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Game of Thrones Watch: Freedom’s Just Another Word

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Spoilers for the season three premiere of Game of Thrones below:

The first time I watched my review copy of “Valar Dohaeris” through, I was struck by the lengths it went to update us on what seemed like every storyline and setting in Game of Thrones. There was, if I’m not missing anything: the Night’s Watch beyond the Wall, Jon Snow at Mance Rayder’s camp, Tyrion (and Bronn) in King’s Landing, Davos coming to after the Blackwater, Stannis licking his wounds in Dragonstone with Melisandre, Robb planning to beseige Harrenhal, Tywin taking office as Hand of the King, Joffrey with his new fiancee Margaery, Cersei adjusting to her future daughter-in-law, Sansa plotting an escape with Littlefinger and Dany at sea and seeking an army in Astapor.

It was only after I finished watching that I realized how many plot threads and characters the episode had not gotten to: No Arya; no Bran, Rickon, Osha and Hodor; no Theon; no Winterfell; no Jaime and Brienne.

After two seasons, in other words, there’s Seven Hells of a lot of story to deal with in Game of Thrones. Which means, first, that–the very focused “Blackwater” episode notwithstanding–we’re not likely to get very many traditional TV “episodes” from Game of Thrones, but rather hourlong chunks that incrementally advance up to a dozen plotlines a week.

And, second, we can therefore expect slow going the first couple of episodes. The Lannisters are victorious in King’s Landing, the Starks are unhoused in Winterfell, but the war is not over. So the series is resetting in many ways, introducing new conflicts and next moves. “Valar Dohaeris” is like the first jet-lagged hours of a return trip, but–with its flying dragons, family turmoil and, holy crap, giants!–it promises an impressive journey to come.

Finally, it means I need to set a ground rule in these weekly reviews: I’m not going to write about every character, storyline and cool scene in every episode, because life’s too short. This is a review, not a list. Instead, I’m going to focus what was most interesting to me in a particular episode.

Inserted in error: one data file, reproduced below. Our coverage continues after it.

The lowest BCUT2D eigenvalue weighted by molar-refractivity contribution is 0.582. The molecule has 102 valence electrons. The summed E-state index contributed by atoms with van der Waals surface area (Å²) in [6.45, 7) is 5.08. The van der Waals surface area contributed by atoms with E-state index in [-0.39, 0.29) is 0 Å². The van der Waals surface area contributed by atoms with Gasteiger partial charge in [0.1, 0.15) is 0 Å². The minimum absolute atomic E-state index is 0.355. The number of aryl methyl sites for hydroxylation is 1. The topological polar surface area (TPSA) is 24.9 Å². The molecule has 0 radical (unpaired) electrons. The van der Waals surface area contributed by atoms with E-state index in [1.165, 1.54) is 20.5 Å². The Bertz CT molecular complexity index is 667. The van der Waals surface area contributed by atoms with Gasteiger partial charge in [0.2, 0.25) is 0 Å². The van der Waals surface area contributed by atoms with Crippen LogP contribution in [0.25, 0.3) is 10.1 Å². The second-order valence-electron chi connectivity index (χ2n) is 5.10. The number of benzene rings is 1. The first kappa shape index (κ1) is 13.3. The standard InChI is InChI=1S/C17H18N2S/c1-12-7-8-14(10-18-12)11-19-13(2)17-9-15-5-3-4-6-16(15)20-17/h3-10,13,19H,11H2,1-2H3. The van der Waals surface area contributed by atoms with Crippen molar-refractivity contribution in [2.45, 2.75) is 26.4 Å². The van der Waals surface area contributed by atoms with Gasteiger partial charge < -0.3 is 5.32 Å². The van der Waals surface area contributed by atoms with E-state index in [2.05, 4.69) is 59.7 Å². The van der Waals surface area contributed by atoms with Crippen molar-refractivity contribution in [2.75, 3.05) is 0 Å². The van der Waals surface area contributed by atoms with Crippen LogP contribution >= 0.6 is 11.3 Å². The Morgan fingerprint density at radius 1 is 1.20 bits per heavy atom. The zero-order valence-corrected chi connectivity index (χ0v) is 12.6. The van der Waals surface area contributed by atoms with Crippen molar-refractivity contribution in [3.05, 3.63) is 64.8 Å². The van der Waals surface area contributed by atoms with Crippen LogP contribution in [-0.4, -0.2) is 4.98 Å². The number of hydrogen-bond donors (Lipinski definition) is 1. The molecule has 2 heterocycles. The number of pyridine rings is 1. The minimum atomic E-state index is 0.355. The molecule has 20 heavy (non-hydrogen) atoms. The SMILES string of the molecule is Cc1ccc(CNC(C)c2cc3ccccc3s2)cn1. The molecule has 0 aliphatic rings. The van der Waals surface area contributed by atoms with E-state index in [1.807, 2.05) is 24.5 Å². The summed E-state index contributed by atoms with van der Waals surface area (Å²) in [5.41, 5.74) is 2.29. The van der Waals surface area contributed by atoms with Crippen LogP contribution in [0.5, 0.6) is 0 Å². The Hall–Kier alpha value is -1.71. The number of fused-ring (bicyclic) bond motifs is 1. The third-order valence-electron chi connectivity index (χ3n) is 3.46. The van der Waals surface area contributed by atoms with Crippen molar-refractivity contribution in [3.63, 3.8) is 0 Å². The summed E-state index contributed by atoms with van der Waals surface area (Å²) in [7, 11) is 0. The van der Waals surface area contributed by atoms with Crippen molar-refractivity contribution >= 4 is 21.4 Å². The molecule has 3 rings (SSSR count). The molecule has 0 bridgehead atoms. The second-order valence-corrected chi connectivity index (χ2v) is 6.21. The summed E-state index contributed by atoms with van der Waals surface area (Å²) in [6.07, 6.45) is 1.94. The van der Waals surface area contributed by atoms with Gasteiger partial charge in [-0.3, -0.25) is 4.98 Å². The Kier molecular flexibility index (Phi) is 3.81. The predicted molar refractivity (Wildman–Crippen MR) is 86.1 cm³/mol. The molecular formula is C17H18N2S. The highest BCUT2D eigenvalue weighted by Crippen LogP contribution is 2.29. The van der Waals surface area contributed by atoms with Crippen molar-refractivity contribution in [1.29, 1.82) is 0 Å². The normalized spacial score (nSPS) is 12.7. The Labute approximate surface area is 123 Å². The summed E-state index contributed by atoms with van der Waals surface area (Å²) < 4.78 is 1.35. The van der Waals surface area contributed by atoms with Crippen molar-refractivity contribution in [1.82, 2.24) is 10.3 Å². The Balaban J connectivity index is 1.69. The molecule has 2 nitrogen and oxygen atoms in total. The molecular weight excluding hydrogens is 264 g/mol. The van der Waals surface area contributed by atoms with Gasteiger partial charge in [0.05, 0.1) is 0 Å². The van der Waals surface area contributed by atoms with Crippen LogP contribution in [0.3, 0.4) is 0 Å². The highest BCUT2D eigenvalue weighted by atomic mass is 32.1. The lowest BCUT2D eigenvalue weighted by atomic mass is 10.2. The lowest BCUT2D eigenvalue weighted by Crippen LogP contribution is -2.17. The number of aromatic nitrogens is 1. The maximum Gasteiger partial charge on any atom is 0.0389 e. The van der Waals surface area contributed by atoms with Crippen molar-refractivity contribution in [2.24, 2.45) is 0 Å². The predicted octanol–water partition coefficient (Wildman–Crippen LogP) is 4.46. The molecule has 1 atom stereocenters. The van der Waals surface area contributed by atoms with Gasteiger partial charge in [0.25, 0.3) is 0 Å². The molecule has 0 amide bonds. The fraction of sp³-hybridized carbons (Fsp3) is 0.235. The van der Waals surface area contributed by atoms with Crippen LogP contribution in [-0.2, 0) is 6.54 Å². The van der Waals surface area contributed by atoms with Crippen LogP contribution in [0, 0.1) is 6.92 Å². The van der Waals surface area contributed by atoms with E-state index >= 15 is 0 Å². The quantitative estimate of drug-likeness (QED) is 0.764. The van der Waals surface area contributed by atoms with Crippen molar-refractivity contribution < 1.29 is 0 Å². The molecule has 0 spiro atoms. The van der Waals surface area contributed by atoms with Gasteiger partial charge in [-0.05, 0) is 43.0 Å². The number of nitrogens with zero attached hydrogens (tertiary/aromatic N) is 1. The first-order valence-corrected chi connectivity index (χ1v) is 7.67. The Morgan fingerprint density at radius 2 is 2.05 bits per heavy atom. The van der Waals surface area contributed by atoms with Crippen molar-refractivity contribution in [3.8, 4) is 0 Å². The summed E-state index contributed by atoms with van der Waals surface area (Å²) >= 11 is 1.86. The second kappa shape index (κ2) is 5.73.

This week, that thing is what I hope will be a big theme of season three: freedom, as an absolute, as a relative term, as an ideal and as a liability.

Dany, when we meet her, is a queen in search of an army, and the way to get one in the part of the world where she comes from is to buy one–literally, in the form of slaves. She’s not keen on the idea, in part, maybe, from the memory of herself being offered up like chattel by her brother Viserys in service of his own royal ambitions. When they get to Astapor, the reailty is even more chilling: the Unsullied are trained efficiently and brutally, proving their detachment and loyalty by killing slave infants.

Dany is repulsed, but I don’t think this is only about morality. It’s also about duty, and her own quest. Dany wants to rule Westeros, which means more than getting an army; it means learning to lead. As her aide Jorah puts it, “You’ll have a true khalesar when you prove yourself strong.” Can you take a shortcut to leadership by buying strength? (A.k.a. the Lannister Way to Make Friends and Influence People.) Does she have any choice? Jorah thinks not; she needs numbers, and soldiers are soldiers, free or slave. (The episode’s title, for what it’s worth, means “All men must serve” in High Valyrian.) “The distinction means something to some people,” she tells him.